Surface-induced hydrophobin assemblies with versatile properties and distinct underlying structures

Rezwan Siddiquee, Victor Lo, Caitlin L. Johnston, Aston W. Buffier, Sarah R. Ball, Jonathan L. Ciofani, Yi Cheng Zeng, Mahiar Mahjoub, Wojciech Chrzanowski, Shahrzad Rezvani-Baboli, Louise Brown, Chi L. L. Pham, Margaret Sunde*, Ann H. Kwan*

*Corresponding author for this work

Research output: Contribution to journalArticlepeer-review


Hydrophobins are remarkable proteins due to their ability to self-assemble into amphipathic coatings that reverse surface wettability. Here, the versatility of the Class I hydrophobins EASΔ15 and DewY in diverse nanosuspension and coating applications is demonstrated. The hydrophobins are shown to coat or emulsify a range of substrates including oil, hydrophobic drugs, and nanodiamonds and alter their solution and surface behavior. Surprisingly, while the coatings confer new properties, only a subset is found to be resistant to hot detergent treatment, a feature previously thought to be characteristic of the functional amyloid form of Class I hydrophobins. These results demonstrate that substrate surface properties can influence the molecular structures and physiochemical properties of hydrophobin and possibly other functional amyloids. Functional amyloid assembly with different substrates and conditions may be analogous to the propagation of different polymorphs of disease-associated amyloid fibrils with distinct structures, stability, and clinical phenotypes. Given that amyloid formation is not required for Class I hydrophobins to serve diverse applications, our findings open up new opportunities for their use in applications requiring a range of chemical and physical properties. In hydrophobin nanotechnological applications where high stability of assemblies is required, simultaneous structural and functional characterization should be carried out. Finally, while results in this study pertain to synthetic substrates, they raise the possibility that at least some members of the pseudo-Class I and Class III hydrophobins, reported to form assemblies with noncanonical properties, may be Class I hydrophobins adopting alternative structures in response to environmental cues.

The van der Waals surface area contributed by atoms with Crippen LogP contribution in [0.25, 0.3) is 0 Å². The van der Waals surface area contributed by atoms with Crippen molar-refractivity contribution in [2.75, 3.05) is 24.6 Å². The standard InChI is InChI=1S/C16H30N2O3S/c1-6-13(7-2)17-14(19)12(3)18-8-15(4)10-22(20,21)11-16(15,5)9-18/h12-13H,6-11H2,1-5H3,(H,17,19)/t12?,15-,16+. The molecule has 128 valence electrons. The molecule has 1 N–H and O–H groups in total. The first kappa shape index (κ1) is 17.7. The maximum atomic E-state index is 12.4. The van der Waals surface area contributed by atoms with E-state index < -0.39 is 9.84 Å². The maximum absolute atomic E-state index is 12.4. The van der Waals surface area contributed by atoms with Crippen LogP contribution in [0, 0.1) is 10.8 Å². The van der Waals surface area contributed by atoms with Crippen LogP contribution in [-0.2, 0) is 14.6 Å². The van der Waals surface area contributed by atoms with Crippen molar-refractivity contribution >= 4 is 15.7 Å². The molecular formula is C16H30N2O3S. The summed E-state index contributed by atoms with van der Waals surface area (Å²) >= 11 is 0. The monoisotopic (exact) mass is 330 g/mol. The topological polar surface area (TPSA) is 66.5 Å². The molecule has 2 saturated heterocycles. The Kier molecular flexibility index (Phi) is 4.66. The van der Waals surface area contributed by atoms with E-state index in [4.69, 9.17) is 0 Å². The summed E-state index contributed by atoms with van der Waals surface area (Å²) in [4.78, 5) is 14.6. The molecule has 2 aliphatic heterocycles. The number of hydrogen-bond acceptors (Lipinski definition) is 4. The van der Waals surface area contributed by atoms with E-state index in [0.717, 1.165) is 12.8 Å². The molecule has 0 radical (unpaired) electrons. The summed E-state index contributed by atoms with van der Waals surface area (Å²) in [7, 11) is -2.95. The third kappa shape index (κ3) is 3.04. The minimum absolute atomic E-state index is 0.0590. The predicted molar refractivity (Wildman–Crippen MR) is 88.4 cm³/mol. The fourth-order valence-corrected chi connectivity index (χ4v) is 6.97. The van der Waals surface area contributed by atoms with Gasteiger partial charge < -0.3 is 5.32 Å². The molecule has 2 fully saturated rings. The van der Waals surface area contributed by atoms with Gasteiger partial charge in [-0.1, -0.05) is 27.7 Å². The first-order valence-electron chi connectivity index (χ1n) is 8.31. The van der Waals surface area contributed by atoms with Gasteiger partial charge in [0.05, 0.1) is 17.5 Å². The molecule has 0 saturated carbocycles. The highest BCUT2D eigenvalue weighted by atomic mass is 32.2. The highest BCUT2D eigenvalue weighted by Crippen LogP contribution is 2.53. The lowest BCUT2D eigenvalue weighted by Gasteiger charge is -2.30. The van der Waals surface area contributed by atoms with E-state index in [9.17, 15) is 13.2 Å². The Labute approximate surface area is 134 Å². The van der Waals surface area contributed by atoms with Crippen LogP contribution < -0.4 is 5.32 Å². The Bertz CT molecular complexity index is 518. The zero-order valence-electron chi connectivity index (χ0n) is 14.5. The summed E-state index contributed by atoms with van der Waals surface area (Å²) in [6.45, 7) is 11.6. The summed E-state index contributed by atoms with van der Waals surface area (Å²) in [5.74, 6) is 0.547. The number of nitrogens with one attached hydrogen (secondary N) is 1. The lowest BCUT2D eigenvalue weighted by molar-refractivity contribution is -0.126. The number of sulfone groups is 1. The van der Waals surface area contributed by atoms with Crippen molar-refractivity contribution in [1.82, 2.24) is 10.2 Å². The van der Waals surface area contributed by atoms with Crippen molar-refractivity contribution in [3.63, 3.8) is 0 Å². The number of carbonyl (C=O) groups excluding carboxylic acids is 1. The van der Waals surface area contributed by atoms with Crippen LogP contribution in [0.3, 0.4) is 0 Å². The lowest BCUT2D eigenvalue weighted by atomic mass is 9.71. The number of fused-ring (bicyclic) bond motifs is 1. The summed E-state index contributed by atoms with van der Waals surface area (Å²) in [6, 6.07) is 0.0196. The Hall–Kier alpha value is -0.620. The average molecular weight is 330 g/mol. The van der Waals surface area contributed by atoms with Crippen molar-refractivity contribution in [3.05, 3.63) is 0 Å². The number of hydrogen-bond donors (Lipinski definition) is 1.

Original languageEnglish
Pages (from-to)4783-4797
Number of pages15
Issue number11
Early online date25 Sept 2023
Publication statusPublished - 13 Nov 2023


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